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Stephanie Young

Stephanie Young VP of Sales and Marketing

Exclusive Blog Posts

Top 6 Things Car Dealers Do To Make Car Buying Difficult

Top 6 Things Car Dealers Do To Make Car Buying Difficult

[youtube https://www.youtube.com/watch?v=3R7Y3kZIDVg] Your Turn To Drive discusses Top 6 Things Car Dealers Do To Make Car Buying Difficult.  Jim D…

Choose the correct CRM for your dealership OR pay dearly

Choose the correct CRM for your dealership OR pay dearly

With all the CRMs on the market today, finding the right one for your dealership is becoming more challenging than ever. There have been massive changes in…

5 Benefits of Using Google AdWords Click-to-Message Ad Extensions

5 Benefits of Using Google AdWords Click-to-Message Ad Extensions

Looking for a new way to win over people more likely to send a text message than to call? Set up this free message extension for your text ads on the Googl…

Must-See NADA 100 Expo Displays for Fixed Ops

Must-See NADA 100 Expo Displays for Fixed Ops

New Orleans is ramping up for the 100th anniversary of NADA, and the convention promises to be outstanding. You’ll be entertained at the NADA100 Carn…

Why Social Media Marketers Won’t Replace Your Sales Team

Why Social Media Marketers Won’t Replace Your Sales Team

Social media is changing the marketing profession in remarkable ways. According to the Public Relations Society of America (PRSA), the social media analyti…

Sales Staff Recruiters: Don't Spoil the Apple Barrel

745d80c6377928a07a0e032501dfb058.jpg?t=1“What is the number one challenge most dealers have with improving profits?”  1) Employee Turnover, 2) Capital, 3) Inventory, 4) Process, and 5) Recruiting Talent.  Of those polled, 30% answered “Recruiting Talent”.

It is not rocket surgery (it is easier to build a rocket than trouble shoot and repair one) as to how talent affects the dealership’s bottom line.  What puzzles me is why sales staff recruiting seems to be a difficult task.  I will admit that I work for an automotive management and sales staff recruiting firm, but as the Marketing Director and not a Recruiter.  As part of my job, I have picked the brains of our automotive recruiters to better understand the magic that they create.  Their talent seems to be a high level of ability to handle a tedious and time consuming task.  Maybe our automotive recruitment team does have some magic pixie dust that they are hiding from me, but every week each one of our recruiting campaigns churns out a barrel of management and sales staff talent.  I sometimes wonder where they come from or when the pool might dry up, but currently there seems to be an abundance of talent in the market.  Supply does not seem to be the pitfall when recruiting sales talent.

There seems to be a disconnect between recruiting and providing automotive fundamental sales performance training and their overall longevity.  It all starts with the best of intentions and then breaks down from there.  Just one minor event can turn that barrel of apples to rot, one apple at a time.  If you want good salespeople, you must treat them like they have value and this starts from the initial contact.  How often are questions about income and hours smoothed over with vague descriptions?  When a pay plan is discussed, how much of it is subjective to management discretion?  When the candidate comes in for an interview, how long are they left to wait for that interview?  During the interview are realistic expectations and job descriptions discussed?  Is the organization equipped to provide adequate on-going training so that new hires have all the tools to meet and possible exceed expectations?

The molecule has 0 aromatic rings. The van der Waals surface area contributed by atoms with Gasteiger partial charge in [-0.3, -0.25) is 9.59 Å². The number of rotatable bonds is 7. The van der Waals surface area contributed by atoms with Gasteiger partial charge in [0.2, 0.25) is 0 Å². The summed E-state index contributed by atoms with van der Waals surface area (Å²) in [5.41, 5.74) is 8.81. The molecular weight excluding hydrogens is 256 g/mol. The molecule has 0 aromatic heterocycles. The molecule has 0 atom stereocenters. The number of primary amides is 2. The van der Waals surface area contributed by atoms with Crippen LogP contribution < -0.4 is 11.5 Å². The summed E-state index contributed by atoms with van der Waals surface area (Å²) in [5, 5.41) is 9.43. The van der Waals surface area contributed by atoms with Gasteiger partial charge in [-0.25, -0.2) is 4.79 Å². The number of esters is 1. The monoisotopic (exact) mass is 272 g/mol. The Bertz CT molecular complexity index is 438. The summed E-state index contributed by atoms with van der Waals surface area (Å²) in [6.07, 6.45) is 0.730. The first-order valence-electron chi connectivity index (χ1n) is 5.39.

A sales team is the soldiers in the field and a great leader is only as effective as those they lead.   Remember, a team is only as strong as its weakest link.  Treat salespeople like they are significant to the success of your organization, that each deal they are working on is vital.  Catch them doing something right!  Too often we are quick to point out the wrongs and after time that becomes demoralizing.  Fostering the good has a greater impact than harping on the bad.

There must also be a commitment to time and resources when developing talent, if you wish to retain them.  A single dose of sales performance training is as effective as brushing your teeth only one time in your life.  There is no instant gratification or quick and easy method to developing talent.  Setting expectations that new hires are going to be rockstars is also unreasonable.  Management needs to be passionate about sales performance training and train often, so as to build up the team.  Sometimes, it takes two years to build your dream team.

If a salesperson leaves your organization with the perception that they will not be treated like the quality salesperson that they are, you may just loose out in the talent game.  No one wants to be treated like a number.  Sometimes talent needs to be developed and sometimes talent just needs a place to shine.  Treat the pros like pros…hire fast and fire slow!

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